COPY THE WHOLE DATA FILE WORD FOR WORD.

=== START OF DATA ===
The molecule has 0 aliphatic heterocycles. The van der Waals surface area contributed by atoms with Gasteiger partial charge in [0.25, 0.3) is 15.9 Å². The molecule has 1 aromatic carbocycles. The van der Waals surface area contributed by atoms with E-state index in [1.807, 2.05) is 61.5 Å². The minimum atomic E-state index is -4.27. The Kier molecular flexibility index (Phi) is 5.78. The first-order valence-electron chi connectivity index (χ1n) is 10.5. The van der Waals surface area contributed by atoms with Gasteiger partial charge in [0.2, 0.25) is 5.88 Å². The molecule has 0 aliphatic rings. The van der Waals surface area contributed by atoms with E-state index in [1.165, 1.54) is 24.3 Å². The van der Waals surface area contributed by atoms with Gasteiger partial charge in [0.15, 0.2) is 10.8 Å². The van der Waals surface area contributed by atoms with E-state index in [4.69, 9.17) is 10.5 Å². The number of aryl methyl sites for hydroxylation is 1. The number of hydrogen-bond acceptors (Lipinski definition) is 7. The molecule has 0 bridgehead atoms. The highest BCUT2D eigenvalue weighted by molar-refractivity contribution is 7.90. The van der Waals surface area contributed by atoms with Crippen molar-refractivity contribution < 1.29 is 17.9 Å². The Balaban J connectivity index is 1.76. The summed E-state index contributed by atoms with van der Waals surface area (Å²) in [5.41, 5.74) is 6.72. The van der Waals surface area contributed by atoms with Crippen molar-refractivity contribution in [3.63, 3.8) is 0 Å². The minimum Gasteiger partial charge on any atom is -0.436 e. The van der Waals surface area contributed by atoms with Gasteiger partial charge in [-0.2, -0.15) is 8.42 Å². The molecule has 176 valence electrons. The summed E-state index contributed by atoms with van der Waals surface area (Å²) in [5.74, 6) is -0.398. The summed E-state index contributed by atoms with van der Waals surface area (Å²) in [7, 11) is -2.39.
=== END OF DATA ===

The molecule has 0 aliphatic heterocycles. The van der Waals surface area contributed by atoms with Gasteiger partial charge in [0.25, 0.3) is 15.9 Å². The molecule has 1 aromatic carbocycles. The van der Waals surface area contributed by atoms with E-state index in [1.807, 2.05) is 61.5 Å². The minimum atomic E-state index is -4.27. The Kier molecular flexibility index (Phi) is 5.78. The first-order valence-electron chi connectivity index (χ1n) is 10.5. The van der Waals surface area contributed by atoms with Gasteiger partial charge in [0.2, 0.25) is 5.88 Å². The molecule has 0 aliphatic rings. The van der Waals surface area contributed by atoms with E-state index in [1.165, 1.54) is 24.3 Å². The van der Waals surface area contributed by atoms with Gasteiger partial charge in [0.15, 0.2) is 10.8 Å². The van der Waals surface area contributed by atoms with E-state index in [4.69, 9.17) is 10.5 Å². The number of aryl methyl sites for hydroxylation is 1. The number of hydrogen-bond acceptors (Lipinski definition) is 7. The molecule has 0 bridgehead atoms. The highest BCUT2D eigenvalue weighted by molar-refractivity contribution is 7.90. The van der Waals surface area contributed by atoms with Crippen molar-refractivity contribution < 1.29 is 17.9 Å². The Balaban J connectivity index is 1.76. The summed E-state index contributed by atoms with van der Waals surface area (Å²) in [5.41, 5.74) is 6.72. The van der Waals surface area contributed by atoms with Crippen molar-refractivity contribution in [3.63, 3.8) is 0 Å². The minimum Gasteiger partial charge on any atom is -0.436 e. The van der Waals surface area contributed by atoms with Gasteiger partial charge in [-0.2, -0.15) is 8.42 Å². The molecule has 176 valence electrons. The summed E-state index contributed by atoms with van der Waals surface area (Å²) in [5.74, 6) is -0.398. The summed E-state index contributed by atoms with van der Waals surface area (Å²) in [7, 11) is -2.39.